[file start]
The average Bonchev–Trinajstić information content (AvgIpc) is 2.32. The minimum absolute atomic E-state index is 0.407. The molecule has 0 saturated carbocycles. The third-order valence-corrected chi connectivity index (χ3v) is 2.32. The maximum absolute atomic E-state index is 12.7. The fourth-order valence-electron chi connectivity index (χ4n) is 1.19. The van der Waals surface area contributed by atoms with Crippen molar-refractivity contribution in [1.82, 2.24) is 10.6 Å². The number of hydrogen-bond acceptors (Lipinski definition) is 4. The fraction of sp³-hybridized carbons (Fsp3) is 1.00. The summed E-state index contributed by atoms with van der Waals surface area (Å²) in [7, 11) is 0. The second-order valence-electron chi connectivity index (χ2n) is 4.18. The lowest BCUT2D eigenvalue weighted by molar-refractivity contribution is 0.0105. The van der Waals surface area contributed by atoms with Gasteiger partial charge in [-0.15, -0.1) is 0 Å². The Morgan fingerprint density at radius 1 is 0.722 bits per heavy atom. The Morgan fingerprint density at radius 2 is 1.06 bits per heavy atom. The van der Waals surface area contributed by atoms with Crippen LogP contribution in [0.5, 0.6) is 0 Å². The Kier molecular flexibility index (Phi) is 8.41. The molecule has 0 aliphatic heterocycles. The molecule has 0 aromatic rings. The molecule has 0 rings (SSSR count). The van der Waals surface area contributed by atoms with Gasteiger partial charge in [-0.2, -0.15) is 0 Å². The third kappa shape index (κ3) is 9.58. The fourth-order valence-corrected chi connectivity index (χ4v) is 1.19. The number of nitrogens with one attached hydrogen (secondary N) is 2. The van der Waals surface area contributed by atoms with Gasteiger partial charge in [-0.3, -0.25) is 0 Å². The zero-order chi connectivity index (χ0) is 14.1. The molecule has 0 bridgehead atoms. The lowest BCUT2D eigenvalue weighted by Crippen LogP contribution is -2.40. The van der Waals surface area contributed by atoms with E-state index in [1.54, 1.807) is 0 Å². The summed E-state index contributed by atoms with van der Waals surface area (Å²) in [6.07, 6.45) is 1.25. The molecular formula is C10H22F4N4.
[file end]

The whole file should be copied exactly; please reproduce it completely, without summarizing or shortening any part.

The average Bonchev–Trinajstić information content (AvgIpc) is 2.32. The minimum absolute atomic E-state index is 0.407. The molecule has 0 saturated carbocycles. The third-order valence-corrected chi connectivity index (χ3v) is 2.32. The maximum absolute atomic E-state index is 12.7. The fourth-order valence-electron chi connectivity index (χ4n) is 1.19. The van der Waals surface area contributed by atoms with Crippen molar-refractivity contribution in [1.82, 2.24) is 10.6 Å². The number of hydrogen-bond acceptors (Lipinski definition) is 4. The fraction of sp³-hybridized carbons (Fsp3) is 1.00. The summed E-state index contributed by atoms with van der Waals surface area (Å²) in [7, 11) is 0. The second-order valence-electron chi connectivity index (χ2n) is 4.18. The lowest BCUT2D eigenvalue weighted by molar-refractivity contribution is 0.0105. The van der Waals surface area contributed by atoms with Gasteiger partial charge in [-0.15, -0.1) is 0 Å². The Morgan fingerprint density at radius 1 is 0.722 bits per heavy atom. The Morgan fingerprint density at radius 2 is 1.06 bits per heavy atom. The van der Waals surface area contributed by atoms with Crippen LogP contribution in [0.5, 0.6) is 0 Å². The Kier molecular flexibility index (Phi) is 8.41. The molecule has 0 aliphatic heterocycles. The molecule has 0 aromatic rings. The molecule has 0 rings (SSSR count). The van der Waals surface area contributed by atoms with Gasteiger partial charge in [-0.2, -0.15) is 0 Å². The third kappa shape index (κ3) is 9.58. The fourth-order valence-corrected chi connectivity index (χ4v) is 1.19. The number of nitrogens with one attached hydrogen (secondary N) is 2. The van der Waals surface area contributed by atoms with Gasteiger partial charge in [-0.3, -0.25) is 0 Å². The zero-order chi connectivity index (χ0) is 14.1. The molecule has 0 bridgehead atoms. The lowest BCUT2D eigenvalue weighted by Crippen LogP contribution is -2.40. The van der Waals surface area contributed by atoms with E-state index in [1.54, 1.807) is 0 Å². The summed E-state index contributed by atoms with van der Waals surface area (Å²) in [6.07, 6.45) is 1.25. The molecular formula is C10H22F4N4.